Dear fellow travellers
"Railway stations and hotels are to the nineteenth century what monasteries and cathedrals were to the thirteenth century. They are the only truly representative buildings we possess."
(A Comment in 'Building News', 1875)
The departure boards at London's St Pancras station are regaining their eclectic character of yesteryear. Cast back half a century and St Pancras had its share of trains to fire the imagination.
Fifty years ago, a bright star on the morning departure boards was The Palatine which steamed out of St Pancras at 7.55 and sped north to Manchester, beyond Derby using a beautiful rail route through the English Peak District that has long since disappeared from the maps. Then there was The Waverley at 9.10. This handsome express took in some of the country's finest mountain and moorland scenery on its ten-hour run to Edinburgh. It followed the celebrated Settle to Carlisle line through the northern Pennines (running non-stop between Hellifield and Appleby). From the Scottish border just north of Carlisle, the train used the now-abandoned Waverley route through Hawick to Edinburgh.
Perhaps the most distinguished morning departure from St Pancras in those days was the 11.20 Midland Pullman to Nottingham. This train consisted only of first-class Pullman cars, affording cushioned comfort for passengers taking a leisurely luncheon as the train cruised north to Nottingham. With two stops along the way, The Midland Pullman reached Nottingham in just two hours.
Beeching's cuts and the demotion of the Midland Main Line to secondary status meant that St Pancras slipped quietly into obscurity. The station and its once-magnificent hotel languished in neglect. The grand expresses no longer left from St Pancras.
New life with Eurostar
St Pancras' twilight years ended with its landmark restoration, and Eurostar's move to St Pancras in late 2007. Suddenly the departure boards livened up again. No longer was it merely the slow train to Luton or the semi-fast to Leicester, but now Lille popped up on the departure boards. Sleek Eurostar expresses with names like Voyage Vert now graced the platforms in the superbly restored train shed at St Pancras. Suddenly there were through trains to continental capitals.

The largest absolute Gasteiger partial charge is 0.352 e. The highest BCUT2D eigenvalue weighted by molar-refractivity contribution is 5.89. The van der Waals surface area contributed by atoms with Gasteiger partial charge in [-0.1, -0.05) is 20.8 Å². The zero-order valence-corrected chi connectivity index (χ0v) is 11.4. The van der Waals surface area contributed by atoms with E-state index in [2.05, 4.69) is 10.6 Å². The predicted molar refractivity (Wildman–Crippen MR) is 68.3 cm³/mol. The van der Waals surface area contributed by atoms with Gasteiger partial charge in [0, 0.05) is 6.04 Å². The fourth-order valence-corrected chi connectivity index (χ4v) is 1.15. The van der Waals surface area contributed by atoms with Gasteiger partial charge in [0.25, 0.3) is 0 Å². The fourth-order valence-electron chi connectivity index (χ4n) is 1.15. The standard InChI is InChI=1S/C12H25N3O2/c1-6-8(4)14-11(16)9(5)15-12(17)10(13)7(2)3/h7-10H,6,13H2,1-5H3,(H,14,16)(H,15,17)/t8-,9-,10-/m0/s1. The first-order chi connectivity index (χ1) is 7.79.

St Pancras is a station born of mighty ambition. When it first opened it was the showpiece London terminal for a mighty railway company: the Midland. Today it showcases Eurostar (although also well used by many other companies besides, with regular departures to a galaxy of English cities from Canterbury to Chesterfield.)
Direct to Aix-en-Provence
Eurostar has its own ambitions, which this year are nicely symbolised in an experimental train service which will run in May and June. On the morning of 4 May Eurostar will operate the first-ever direct train to Aix-en-Provence. Just think how that one will look on the departure boards that Saturday morning. Passengers can choose from two departures at 7.17 - one to Bedford and the other to sunny Provence. Eurostar will purr from St. Pancras to Aix-en-Provence, a journey of 1,215 km (about 755 miles), in just over six hours.
This new link from London to Aix will earn a place in the record books. Never before has there been a regular scheduled train service from London to so far-flung a destination. Even in the days when there were direct overnight sleepers from London to the continent (with the sleeping cars conveyed across the English Channel on a ferry), there were never services to match Eurostar's new offering. The through sleeping cars to Switzerland were the limit.
Railway stations are indeed temples to modern mobility, veritable cathedrals of transport. And the listings on their departure boards map a city's connectivity. Aix captures the very spirit of the south, the essence of Provence. And this spring it moves a little closer to London.
Nicky Gardner and Susanne Kries
(editors, hidden europe magazine)